8 May 2015

Having trained and worked as a helicopter pilot in the RAF for eleven years, you would think that Sam Thompson had seen it all. However, as he explains, delivering an advanced trauma team to critically injured people in London presents a whole new set of challenges.

Contracted specifically to cover the extended flying hours, Sam joined London’s Air Ambulance in March this year. Up until this time, the aircraft had to stop flying at 18.45. 

"London effectively didn’t have coverage for part of the daylight period which is something that I think people find quite shocking,” says Sam. Thanks to the donations of our supporters the helicopter can now operate up to 21.21 during the summer months. "I was looking for my next role after leaving the RAF and had re-trained for my civilian licence. I got in touch with Chief Pilot Neil Jeffers and when an opportunity to join the team arose, I took it.” 

There are clear differences between Sam’s previous roles and working as a pilot at London's Air Ambulance. ”It’s a unique and challenging role. Compared with my previous experiences, the urban environment is more complex for flying and landing, there are the obstructions of the London skyline, the difficulties of the landing sites can be more intricate and ultimately there’s the safety of the public, the crew and the aircraft to consider."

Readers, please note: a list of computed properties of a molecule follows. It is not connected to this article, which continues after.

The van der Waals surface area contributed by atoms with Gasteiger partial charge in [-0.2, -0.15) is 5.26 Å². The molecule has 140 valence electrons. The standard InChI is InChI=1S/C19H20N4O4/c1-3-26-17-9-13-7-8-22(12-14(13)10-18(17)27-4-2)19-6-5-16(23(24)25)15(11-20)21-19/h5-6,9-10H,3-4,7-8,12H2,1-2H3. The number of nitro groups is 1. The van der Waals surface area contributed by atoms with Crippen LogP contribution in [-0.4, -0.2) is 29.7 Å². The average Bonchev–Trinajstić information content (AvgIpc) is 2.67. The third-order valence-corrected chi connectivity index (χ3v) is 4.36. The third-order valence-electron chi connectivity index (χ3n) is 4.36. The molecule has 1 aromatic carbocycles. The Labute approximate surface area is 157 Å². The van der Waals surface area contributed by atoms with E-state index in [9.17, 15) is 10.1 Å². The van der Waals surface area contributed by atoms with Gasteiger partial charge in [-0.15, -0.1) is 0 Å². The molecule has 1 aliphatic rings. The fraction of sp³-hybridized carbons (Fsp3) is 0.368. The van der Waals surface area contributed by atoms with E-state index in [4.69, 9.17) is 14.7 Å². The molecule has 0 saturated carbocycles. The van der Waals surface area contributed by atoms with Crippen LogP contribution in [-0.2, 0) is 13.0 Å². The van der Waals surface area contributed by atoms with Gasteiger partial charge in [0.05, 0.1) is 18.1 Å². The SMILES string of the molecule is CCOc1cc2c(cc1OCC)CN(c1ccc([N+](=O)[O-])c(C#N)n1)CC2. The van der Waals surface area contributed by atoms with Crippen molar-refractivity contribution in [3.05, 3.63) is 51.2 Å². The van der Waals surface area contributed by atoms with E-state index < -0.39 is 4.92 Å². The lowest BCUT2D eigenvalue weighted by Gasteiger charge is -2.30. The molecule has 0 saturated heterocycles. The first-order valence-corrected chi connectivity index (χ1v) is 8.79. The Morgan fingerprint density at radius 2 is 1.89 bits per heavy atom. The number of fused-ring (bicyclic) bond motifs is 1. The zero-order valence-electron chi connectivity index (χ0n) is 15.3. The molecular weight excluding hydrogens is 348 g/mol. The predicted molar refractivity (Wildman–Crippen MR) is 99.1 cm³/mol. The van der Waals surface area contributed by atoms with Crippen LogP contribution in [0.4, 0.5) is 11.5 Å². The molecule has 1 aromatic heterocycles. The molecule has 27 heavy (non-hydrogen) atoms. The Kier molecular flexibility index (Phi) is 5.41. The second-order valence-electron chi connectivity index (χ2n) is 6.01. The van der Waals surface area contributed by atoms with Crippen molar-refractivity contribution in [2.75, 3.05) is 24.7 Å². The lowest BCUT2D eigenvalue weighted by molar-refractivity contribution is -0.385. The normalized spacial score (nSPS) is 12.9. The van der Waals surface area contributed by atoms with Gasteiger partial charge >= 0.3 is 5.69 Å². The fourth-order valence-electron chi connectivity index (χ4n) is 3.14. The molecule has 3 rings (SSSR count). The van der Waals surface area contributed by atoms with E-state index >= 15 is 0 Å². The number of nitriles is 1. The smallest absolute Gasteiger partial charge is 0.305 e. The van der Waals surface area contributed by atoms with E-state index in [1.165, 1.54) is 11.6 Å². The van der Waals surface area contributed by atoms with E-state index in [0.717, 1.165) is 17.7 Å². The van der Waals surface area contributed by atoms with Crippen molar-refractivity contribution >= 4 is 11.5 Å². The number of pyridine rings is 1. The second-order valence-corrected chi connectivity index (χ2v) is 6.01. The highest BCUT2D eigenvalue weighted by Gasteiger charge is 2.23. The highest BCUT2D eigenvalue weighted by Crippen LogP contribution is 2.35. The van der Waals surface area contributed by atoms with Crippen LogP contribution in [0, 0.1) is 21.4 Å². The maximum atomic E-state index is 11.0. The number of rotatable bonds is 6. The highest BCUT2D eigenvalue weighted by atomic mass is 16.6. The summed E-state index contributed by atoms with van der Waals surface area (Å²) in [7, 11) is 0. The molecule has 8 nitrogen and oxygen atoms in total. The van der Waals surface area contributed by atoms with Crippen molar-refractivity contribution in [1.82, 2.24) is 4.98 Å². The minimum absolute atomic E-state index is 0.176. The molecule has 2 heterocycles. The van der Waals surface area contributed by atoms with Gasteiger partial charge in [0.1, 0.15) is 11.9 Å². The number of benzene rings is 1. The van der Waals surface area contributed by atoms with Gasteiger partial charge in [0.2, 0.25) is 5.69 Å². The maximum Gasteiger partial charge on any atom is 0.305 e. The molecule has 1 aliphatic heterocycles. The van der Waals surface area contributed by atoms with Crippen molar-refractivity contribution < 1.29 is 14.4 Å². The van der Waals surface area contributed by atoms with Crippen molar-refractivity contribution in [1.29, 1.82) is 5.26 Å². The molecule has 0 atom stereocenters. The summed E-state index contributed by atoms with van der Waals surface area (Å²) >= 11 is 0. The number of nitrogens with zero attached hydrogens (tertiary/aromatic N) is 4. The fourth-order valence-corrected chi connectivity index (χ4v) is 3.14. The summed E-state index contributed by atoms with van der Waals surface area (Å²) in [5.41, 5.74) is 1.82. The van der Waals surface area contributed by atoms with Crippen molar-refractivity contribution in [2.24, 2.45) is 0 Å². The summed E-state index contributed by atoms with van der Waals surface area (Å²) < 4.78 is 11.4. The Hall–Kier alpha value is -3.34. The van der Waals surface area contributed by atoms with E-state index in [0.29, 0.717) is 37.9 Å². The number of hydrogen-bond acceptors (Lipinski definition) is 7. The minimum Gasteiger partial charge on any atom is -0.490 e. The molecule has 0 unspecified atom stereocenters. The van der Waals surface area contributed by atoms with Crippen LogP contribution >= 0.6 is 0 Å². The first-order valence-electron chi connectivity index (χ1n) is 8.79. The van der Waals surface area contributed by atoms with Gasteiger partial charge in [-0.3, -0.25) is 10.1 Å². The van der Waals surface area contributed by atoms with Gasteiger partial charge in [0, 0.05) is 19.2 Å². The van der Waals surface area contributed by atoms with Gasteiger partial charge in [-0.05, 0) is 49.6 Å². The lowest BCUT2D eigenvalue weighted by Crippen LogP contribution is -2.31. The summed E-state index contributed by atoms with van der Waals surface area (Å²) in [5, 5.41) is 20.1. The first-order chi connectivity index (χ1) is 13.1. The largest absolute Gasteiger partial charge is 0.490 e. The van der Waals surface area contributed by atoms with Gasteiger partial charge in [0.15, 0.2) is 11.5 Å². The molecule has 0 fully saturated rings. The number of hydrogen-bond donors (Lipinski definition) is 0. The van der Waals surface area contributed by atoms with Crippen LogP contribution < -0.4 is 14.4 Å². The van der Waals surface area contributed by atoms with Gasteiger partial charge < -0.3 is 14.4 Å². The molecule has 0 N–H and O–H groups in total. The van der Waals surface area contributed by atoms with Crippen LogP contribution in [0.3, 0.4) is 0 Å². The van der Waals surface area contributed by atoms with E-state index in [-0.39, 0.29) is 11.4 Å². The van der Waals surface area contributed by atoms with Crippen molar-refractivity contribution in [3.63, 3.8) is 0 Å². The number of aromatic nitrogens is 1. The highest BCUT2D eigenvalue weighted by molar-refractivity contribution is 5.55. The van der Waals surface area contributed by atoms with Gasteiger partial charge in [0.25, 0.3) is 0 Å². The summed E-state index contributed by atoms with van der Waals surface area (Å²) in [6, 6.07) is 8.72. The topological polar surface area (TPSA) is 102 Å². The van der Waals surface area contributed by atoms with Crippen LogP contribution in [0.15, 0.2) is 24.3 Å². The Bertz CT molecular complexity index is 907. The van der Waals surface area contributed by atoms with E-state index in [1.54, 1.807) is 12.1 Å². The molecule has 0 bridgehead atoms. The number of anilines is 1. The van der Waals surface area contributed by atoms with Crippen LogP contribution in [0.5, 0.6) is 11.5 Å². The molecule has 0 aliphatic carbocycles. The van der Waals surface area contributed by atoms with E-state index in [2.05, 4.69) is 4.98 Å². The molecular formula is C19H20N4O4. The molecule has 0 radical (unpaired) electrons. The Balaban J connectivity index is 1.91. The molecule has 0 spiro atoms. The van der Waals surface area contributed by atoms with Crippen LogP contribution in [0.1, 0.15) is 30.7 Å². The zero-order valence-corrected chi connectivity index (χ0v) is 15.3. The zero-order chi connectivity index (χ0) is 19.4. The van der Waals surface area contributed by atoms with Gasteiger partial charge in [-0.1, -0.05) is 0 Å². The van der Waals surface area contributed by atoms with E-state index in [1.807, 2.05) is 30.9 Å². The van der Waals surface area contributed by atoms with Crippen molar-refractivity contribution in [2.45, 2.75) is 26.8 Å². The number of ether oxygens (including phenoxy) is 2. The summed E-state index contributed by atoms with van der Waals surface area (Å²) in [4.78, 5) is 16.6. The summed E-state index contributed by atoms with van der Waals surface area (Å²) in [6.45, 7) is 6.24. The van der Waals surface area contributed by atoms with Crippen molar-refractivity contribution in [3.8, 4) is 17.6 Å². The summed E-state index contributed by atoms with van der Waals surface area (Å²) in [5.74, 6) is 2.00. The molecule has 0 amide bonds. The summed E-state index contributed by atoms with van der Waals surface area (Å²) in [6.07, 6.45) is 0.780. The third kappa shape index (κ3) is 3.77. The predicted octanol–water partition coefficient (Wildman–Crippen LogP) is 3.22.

It’s not only the role itself that poses unique challenges. “In the summer, I expect there will be more people out and about in the evenings, more people in central London and therefore more accidents and more trauma.” 

Once they have landed at a scene, Sam’s role is to support the Captain with directing the medical team from the landing site to the scene, securing the landing site and ensuring any specialist medical kit, such as the REBOA equipment, is provided where needed. The participation required by the job is something that drew Sam to the service. “Helping those in severe need is an exceptionally rewarding part of the job. It’s great to be involved in different aspects of the service, from the initial delivery of pre-hospital care to the patient follow up. It’s the best role you could look at in terms of flying a helicopter. In comparison with any other aviation job, I don’t think anything comes close.” 

Having worked in the RAF, Sam has seen his fair share of trauma, however seeing the team carry out open heart surgery is an experience he recalls vividly. “I hadn’t seen a thoracotomy being carried out first hand at the scene of an incident before.  This really highlighted for me the remarkably specialised work that the London's Air Ambulance medical team provide.”